Call drops can be simply explained as the service provider’s ineptitude in maintaining a call between users and providing continued service once a call has been correctly established. Inadequate infrastructure, overloaded networks and fast paced expansion with poor investment by Telecom Service Providers (“TSPs”) to match the expansion are some of the reasons behind this occurrence. With the Indian Prime Minister stepping in last year and demanding that a solution be found, the Delhi High Court has expressed agreement with the Telecom Regulatory Authority of India (“TRAI”) for allowing compensation for call drops.
A. THE REGULATIONS
In our previous news update on the issue we had covered that TRAI had issued Telecom Consumers Protection (Ninth Amendment) Regulations (“Regulations”) dated October 16, 2015, whereby it prescribed an imposition of a financial disincentive on TSPs for failure to meet quality of service benchmarks. Vide these Regulations, telecom operators were ordered to pay a compensation of Rs.1 to their subscribers for each call drop subject to a maximum of three dropped calls per day with effect from January 1, 2016. By way of implementation, the TSPs were to send a message to the subscriber within four hours of a dropped call with details of the amount credit to their account.
B. THE UPROAR THAT FOLLOWED
The TSPs and the Cellular Operators Association of India (“Petitioners”) approached the Hon’ble High Court of Delhi with a Writ Petition challenging the validity of the Regulations claiming that the same were arbitrary and without any basis. The Petitioners took the stand,inter alia, that the Telecom Regulatory Authority of India Act, 1997 (“the Act”) does not empower TRAI to impose compensation and that the same was an extraction of a tax/cess/penalty without any legislative sanction and therefore violates Article 265 of the Constitution of India. The Petitioners further contended that the preamble to the Act further requires TRAI to protect the interest of the TSPs and since the penalty was being levied without ascertaining the reasons for call drops or whether the same was due to the fault of the service provider, the penalty was unreasonable. It was argued that the compensation granted had no nexus with the prevention of call drops.
C. TRAI’S STAND
TRAI contended that it was well within its statutory power to regulate the issue of call drops by way of the impugned regulations and that it was statutorily responsible to protect the interests of the consumers of the telecom sector and the financial disincentive was only a notional compensation/relief. It stated that the entire objective of the impugned regulations, which had been framed after considerable deliberation and after seeking comments from various stakeholders, was to provide relief to the consumers by suitably compensating them by imposing a financial liability on the TSPs for poor quality of service.
D. DELHI HIGH COURT’S CONCLUSION
The Delhi High Court succinctly summarized the dispute into two main issues:
(i) Whether the impugned regulations are beyond the scope of the regulation making power conferred on TRAI and thus ultra vires the Act.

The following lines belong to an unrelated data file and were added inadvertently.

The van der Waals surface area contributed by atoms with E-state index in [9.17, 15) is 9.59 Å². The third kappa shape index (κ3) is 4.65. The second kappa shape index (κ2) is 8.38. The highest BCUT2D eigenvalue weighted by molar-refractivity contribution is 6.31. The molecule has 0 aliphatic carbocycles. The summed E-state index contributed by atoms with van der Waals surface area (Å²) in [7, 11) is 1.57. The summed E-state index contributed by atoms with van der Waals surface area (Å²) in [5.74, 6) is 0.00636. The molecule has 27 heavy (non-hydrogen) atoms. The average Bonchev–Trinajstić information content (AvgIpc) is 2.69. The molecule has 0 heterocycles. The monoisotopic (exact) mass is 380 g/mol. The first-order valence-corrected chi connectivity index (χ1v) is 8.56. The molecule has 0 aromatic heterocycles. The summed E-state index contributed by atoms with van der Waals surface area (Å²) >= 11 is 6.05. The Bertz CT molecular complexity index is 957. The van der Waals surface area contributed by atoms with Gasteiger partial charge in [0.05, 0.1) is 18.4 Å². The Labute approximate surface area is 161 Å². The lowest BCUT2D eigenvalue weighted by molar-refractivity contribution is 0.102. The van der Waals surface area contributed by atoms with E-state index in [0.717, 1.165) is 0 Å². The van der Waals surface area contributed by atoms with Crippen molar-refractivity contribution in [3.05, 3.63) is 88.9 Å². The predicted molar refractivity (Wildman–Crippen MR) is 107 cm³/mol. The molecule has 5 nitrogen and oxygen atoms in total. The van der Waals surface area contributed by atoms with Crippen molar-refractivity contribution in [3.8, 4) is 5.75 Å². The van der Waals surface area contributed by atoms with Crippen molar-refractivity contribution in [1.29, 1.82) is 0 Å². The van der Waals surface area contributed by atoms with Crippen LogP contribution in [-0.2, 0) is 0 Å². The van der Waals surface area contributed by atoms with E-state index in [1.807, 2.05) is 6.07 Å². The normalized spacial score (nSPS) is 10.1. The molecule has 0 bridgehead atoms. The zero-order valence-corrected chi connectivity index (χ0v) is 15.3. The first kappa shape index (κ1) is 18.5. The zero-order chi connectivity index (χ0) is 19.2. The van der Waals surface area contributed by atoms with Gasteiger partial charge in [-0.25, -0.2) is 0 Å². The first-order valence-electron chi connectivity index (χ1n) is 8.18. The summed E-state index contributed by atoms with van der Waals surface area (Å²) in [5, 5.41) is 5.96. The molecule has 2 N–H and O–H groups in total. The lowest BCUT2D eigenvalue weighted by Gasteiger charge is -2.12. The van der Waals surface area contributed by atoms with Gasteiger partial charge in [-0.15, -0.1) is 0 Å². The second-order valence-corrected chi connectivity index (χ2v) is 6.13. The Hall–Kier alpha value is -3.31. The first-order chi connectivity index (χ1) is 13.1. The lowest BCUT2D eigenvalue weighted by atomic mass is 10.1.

(ii) Whether the mandate under the impugned regulations that the service provider shall compensate the consumer for three call drops per day is manifestly arbitrary and is liable to be quashed.
Relying on the observations of the Hon’ble Supreme Court in PTC India Ltd. v. CERC (2010) 4 SCC 603, the High Court concluded that the power to regulate and the power to make regulations by the regulator under a statute co-exist and that the regulation making power is in no way limited by the administrative powers. The High Court also recorded there is a presumption in favour of the constitutional validity of a subordinate legislation and that it found “absolutely no case made out by the Petitioners to rebut the presumption that the impugned regulations are intra vires”.
Accordingly, vide its order dated February 29, 2016, the Hon’ble High Court upheld the validity of the impugned regulations and recorded that the since the same had not been stayed by the Court during the pendency of the proceedings, the Petitioners were bound to comply with the same w.e.f. January 1, 2016 and TRAI was at liberty to take appropriate steps towards its compliance.
E. THE TSP’S APPEAL BEFORE THE SUPREME COURT AND WAY FORWARD
The Petitioners appealed to the Hon’ble Supreme Court in March and sought a stay on the call drop Regulations. They further urged the Supreme Court to prevent TRAI from implementing the Regulations till the conclusion of the proceedings before the Apex Court. Although the Supreme Court issued notice to TRAI and directed it to respond to the Special Leave Petition filed by the Petitioners, it declined to grant interim stay on the Regulations.
Subsequently, the Supreme Court asked TRAI to reconsider the penalty imposed on telecom companies for call drops after an observation from a senior counsel that a technical paper circulated by TRAI subsequent to the Regulations endorsed the TSPs’ arguments that various other indeterminable factors were also responsible for call drops.
The matter is now listed for further arguments and it remains to be seen whether the Hon’ble Supreme Court will take the same stand as the Hon’ble High Court. The decision will be a significant one for TSPs as is estimated that the Regulations may result in TSPs paying out an approximate Rs.150 crores every day as compensation towards call drops.